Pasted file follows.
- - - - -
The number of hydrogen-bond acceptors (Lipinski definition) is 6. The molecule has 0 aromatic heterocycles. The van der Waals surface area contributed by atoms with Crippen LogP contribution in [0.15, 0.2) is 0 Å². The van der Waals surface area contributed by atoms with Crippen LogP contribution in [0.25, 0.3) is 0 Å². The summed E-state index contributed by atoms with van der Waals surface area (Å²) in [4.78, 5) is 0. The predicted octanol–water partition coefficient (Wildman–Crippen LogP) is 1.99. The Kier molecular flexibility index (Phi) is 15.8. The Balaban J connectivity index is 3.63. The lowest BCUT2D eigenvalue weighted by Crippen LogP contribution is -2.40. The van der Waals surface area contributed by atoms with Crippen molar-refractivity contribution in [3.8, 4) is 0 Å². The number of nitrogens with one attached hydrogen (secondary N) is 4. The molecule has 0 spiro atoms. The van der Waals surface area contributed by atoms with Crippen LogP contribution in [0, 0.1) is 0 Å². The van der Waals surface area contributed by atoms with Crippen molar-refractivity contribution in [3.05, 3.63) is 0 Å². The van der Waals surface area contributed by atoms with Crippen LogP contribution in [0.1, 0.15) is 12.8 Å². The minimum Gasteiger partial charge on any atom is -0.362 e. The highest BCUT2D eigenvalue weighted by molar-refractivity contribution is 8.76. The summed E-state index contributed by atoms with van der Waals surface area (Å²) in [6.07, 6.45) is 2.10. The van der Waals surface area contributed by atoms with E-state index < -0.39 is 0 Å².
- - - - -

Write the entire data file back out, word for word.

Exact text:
The number of hydrogen-bond acceptors (Lipinski definition) is 6. The molecule has 0 aromatic heterocycles. The van der Waals surface area contributed by atoms with Crippen LogP contribution in [0.15, 0.2) is 0 Å². The van der Waals surface area contributed by atoms with Crippen LogP contribution in [0.25, 0.3) is 0 Å². The summed E-state index contributed by atoms with van der Waals surface area (Å²) in [4.78, 5) is 0. The predicted octanol–water partition coefficient (Wildman–Crippen LogP) is 1.99. The Kier molecular flexibility index (Phi) is 15.8. The Balaban J connectivity index is 3.63. The lowest BCUT2D eigenvalue weighted by Crippen LogP contribution is -2.40. The van der Waals surface area contributed by atoms with Crippen molar-refractivity contribution in [3.8, 4) is 0 Å². The number of nitrogens with one attached hydrogen (secondary N) is 4. The molecule has 0 spiro atoms. The van der Waals surface area contributed by atoms with Crippen LogP contribution in [0, 0.1) is 0 Å². The van der Waals surface area contributed by atoms with Crippen molar-refractivity contribution in [3.05, 3.63) is 0 Å². The van der Waals surface area contributed by atoms with Crippen LogP contribution in [0.1, 0.15) is 12.8 Å². The minimum Gasteiger partial charge on any atom is -0.362 e. The highest BCUT2D eigenvalue weighted by molar-refractivity contribution is 8.76. The summed E-state index contributed by atoms with van der Waals surface area (Å²) in [6.07, 6.45) is 2.10. The van der Waals surface area contributed by atoms with E-state index < -0.39 is 0 Å².